Friday’s Letters to the Editor

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Fiction or future?

EDITOR: Hmm, “a law-based republic done in by demagoguery, populism and a dictatorial take over” — fare for London playgoers as reported by columnist Trudy Rubin (“US political drama inspires London theater,” Monday). It seems our political woes are fodder for British playwrights serving up scary speculative entertainment. But as a country governed by our Constitution, as well as the rule of law and our system of checks and balances, we are surely safe from the specter of an authoritarian take over here.

Then again, Donald Trump has speculated he could shoot someone on Fifth Avenue and not lose his base. Really? How far does this go? As long as we are wildly speculating, how about a scenario in which a bloodless right-wing coup is about to succeed and needs only Trump’s approval to effect the suspension of the Constitution, replaced by a loyalty oath to the president and the installation of Trump as president for life, with Don Jr. to follow as successor?

Trump would surely nix the coup and choose to return to our constitutional form of democracy, right?

Would his supporters then regret the loss of a chance at following Trump as president for life? Hopefully, we will never know, but interesting to speculate anyway.


Santa Rosa

Seniors and the fire

EDITOR: In light of the report of negligence at care homes during the October fires (“State seeks to revoke license of care homes,” Sept. 7), I want to praise the care my mother received that frightful night. My mother, Jewell Ford, was a resident at Brookdale Paulin Creek, in the Clare Bridge memory care unit. The staff showed extreme diligence and heroism throughout the whole ordeal.

Managers who were off-duty rushed back to the facility, dodging the fire and putting their own lives at risk. They were able to evacuate residents in an hour and 15 minutes. Some managers went with the residents, while others stayed behind.

With Coffey Park burning on one side and rumors that Coddingtown was also affected, they weren’t sure if they could leave. Their last-ditch plan was to get oxygen tanks and hide in the swimming pool. Luckily it didn’t come to that.

The manager and staff of the memory care unit stayed with my mother and the others through two relocations. Most were up for a couple days, but they didn‘t leave their patients’ sides for almost two weeks. It was a relief to know that she was OK while we were dealing with our own situations.


Santa Rosa

Obama and the economy

EDITOR: Here’s how to understand President Barack Obama’s recent speech claiming credit for the current economic growth (“Obama slams Trump, Republicans,” Saturday): Your mother tries to open a jar of peanut butter but, struggling mightily, she can’t get the cap to budge. She hands the jar to you, and you pop the lid open on the first try. She says, “Yeah, well I loosened it.”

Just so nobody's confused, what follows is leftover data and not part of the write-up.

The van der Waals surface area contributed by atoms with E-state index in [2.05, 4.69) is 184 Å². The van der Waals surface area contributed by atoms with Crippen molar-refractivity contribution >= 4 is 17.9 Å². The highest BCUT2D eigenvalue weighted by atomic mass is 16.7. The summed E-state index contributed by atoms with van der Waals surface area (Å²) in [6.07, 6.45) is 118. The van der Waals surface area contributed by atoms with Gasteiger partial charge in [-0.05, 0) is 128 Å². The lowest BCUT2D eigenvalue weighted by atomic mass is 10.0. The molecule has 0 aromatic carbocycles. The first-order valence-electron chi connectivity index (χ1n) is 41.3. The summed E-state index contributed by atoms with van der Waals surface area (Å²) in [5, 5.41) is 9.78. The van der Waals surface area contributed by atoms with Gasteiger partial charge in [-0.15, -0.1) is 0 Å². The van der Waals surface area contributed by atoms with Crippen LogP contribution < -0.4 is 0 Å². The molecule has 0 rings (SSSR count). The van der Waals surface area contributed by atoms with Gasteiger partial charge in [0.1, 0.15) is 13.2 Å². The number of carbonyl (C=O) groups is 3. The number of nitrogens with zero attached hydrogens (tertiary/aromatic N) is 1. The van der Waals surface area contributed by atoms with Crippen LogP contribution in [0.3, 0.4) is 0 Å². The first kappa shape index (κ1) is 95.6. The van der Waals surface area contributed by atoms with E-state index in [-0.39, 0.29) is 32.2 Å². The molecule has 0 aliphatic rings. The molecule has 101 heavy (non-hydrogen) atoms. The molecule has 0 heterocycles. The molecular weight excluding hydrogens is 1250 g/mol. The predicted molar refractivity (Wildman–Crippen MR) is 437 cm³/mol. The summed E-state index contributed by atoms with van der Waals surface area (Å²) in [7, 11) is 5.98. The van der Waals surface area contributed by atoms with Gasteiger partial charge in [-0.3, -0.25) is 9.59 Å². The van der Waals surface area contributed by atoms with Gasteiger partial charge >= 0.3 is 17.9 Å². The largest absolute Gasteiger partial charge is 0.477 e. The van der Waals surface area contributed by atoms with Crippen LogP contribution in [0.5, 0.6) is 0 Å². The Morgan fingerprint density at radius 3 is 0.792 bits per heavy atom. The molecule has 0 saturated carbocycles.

Rohnert Park

Healdsburg gun law

EDITOR: Could someone please explain to me the benefit from Healdsburg politicians banning the sale of firearms in the “downtown core” (“Healdsburg bans gun sales from downtown,” Sunday)? Is it a marketing move? It can’t be because the city wants to stop murders in the town; Chicago has this country’s most strict gun laws, and yet it continues to set records for both shootings and murders. Is it one of the “feel good” laws that politicians are notorious for passing (Look at what we passed! Please vote for me during the next election.)?

It just seems to be another waste of time and paper — a lot like Sebastopol’s “nuclear free zone” signs and the signs that are posted in front of public schools that say “this is a drug free zone.” Last I checked, drugs are illegal, and even the recent legalization of pot still prohibits minors from using. It just seems like such an obvious political act of style over substance.

I can’t wait to see what is coming next. If politicians want to keep adding new laws, then they should remove two silly laws for every one added to the books.


Santa Rosa

Disparity at center court

EDITOR: Yes, there is now equal pay for the genders in tennis. There is, however a disparity in some of the pay rates in the center court. The umpire, Carlos Ramos, received $633 for the whole game, Serena Williams received $548 per second on the court and lost $24,000 off the court (“Standards on coaching, umpiring needed,” Monday). The grand message is that workers don’t get paid enough, and sports people get paid too much.


Melbourne, Australia

Re-elect Stafford in RP

EDITOR: Steadfast, committed, dedicated. These are the best words to describe Pam Stafford, the current mayor of Rohnert Park. She is all of these things and more.

Stafford has devoted much of her time over the last three decades to serving the community. She has volunteered, supported various organizations and more recently served as a member of the Rohnert Park City Council.

Please join with us in re-electing this honest, devoted individual to another four years on the Rohnert Park City Council.


Rohnert Park

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